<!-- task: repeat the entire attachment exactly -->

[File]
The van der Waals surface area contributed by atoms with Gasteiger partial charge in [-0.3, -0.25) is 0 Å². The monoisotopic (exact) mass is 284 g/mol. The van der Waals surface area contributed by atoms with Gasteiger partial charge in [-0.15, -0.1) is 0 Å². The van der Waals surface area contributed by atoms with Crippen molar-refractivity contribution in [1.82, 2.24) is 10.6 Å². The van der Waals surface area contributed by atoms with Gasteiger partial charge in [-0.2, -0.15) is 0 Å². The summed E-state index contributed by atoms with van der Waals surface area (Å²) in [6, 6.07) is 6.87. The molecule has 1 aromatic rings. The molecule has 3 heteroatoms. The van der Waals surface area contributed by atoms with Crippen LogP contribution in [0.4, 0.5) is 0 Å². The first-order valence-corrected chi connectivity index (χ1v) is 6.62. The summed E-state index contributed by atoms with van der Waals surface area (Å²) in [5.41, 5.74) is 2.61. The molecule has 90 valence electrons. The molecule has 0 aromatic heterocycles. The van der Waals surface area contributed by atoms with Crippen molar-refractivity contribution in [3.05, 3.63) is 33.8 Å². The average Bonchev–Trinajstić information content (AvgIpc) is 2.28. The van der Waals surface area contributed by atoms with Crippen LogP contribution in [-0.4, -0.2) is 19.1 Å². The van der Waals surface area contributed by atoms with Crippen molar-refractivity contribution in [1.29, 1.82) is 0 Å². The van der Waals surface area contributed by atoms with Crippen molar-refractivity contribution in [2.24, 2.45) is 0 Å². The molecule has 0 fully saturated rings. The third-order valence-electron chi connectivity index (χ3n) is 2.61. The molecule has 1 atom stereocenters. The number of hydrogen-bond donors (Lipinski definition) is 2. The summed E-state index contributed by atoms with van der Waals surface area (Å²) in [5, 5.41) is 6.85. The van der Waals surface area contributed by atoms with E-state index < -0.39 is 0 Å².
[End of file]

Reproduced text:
The van der Waals surface area contributed by atoms with Gasteiger partial charge in [-0.3, -0.25) is 0 Å². The monoisotopic (exact) mass is 284 g/mol. The van der Waals surface area contributed by atoms with Gasteiger partial charge in [-0.15, -0.1) is 0 Å². The van der Waals surface area contributed by atoms with Crippen molar-refractivity contribution in [1.82, 2.24) is 10.6 Å². The van der Waals surface area contributed by atoms with Gasteiger partial charge in [-0.2, -0.15) is 0 Å². The summed E-state index contributed by atoms with van der Waals surface area (Å²) in [6, 6.07) is 6.87. The molecule has 1 aromatic rings. The molecule has 3 heteroatoms. The van der Waals surface area contributed by atoms with Crippen LogP contribution in [0.4, 0.5) is 0 Å². The first-order valence-corrected chi connectivity index (χ1v) is 6.62. The summed E-state index contributed by atoms with van der Waals surface area (Å²) in [5.41, 5.74) is 2.61. The molecule has 90 valence electrons. The molecule has 0 aromatic heterocycles. The van der Waals surface area contributed by atoms with Crippen molar-refractivity contribution in [3.05, 3.63) is 33.8 Å². The average Bonchev–Trinajstić information content (AvgIpc) is 2.28. The van der Waals surface area contributed by atoms with Crippen LogP contribution in [-0.4, -0.2) is 19.1 Å². The van der Waals surface area contributed by atoms with Crippen molar-refractivity contribution in [1.29, 1.82) is 0 Å². The van der Waals surface area contributed by atoms with Crippen molar-refractivity contribution in [2.24, 2.45) is 0 Å². The molecule has 0 fully saturated rings. The third-order valence-electron chi connectivity index (χ3n) is 2.61. The molecule has 1 atom stereocenters. The number of hydrogen-bond donors (Lipinski definition) is 2. The summed E-state index contributed by atoms with van der Waals surface area (Å²) in [5, 5.41) is 6.85. The van der Waals surface area contributed by atoms with E-state index < -0.39 is 0 Å².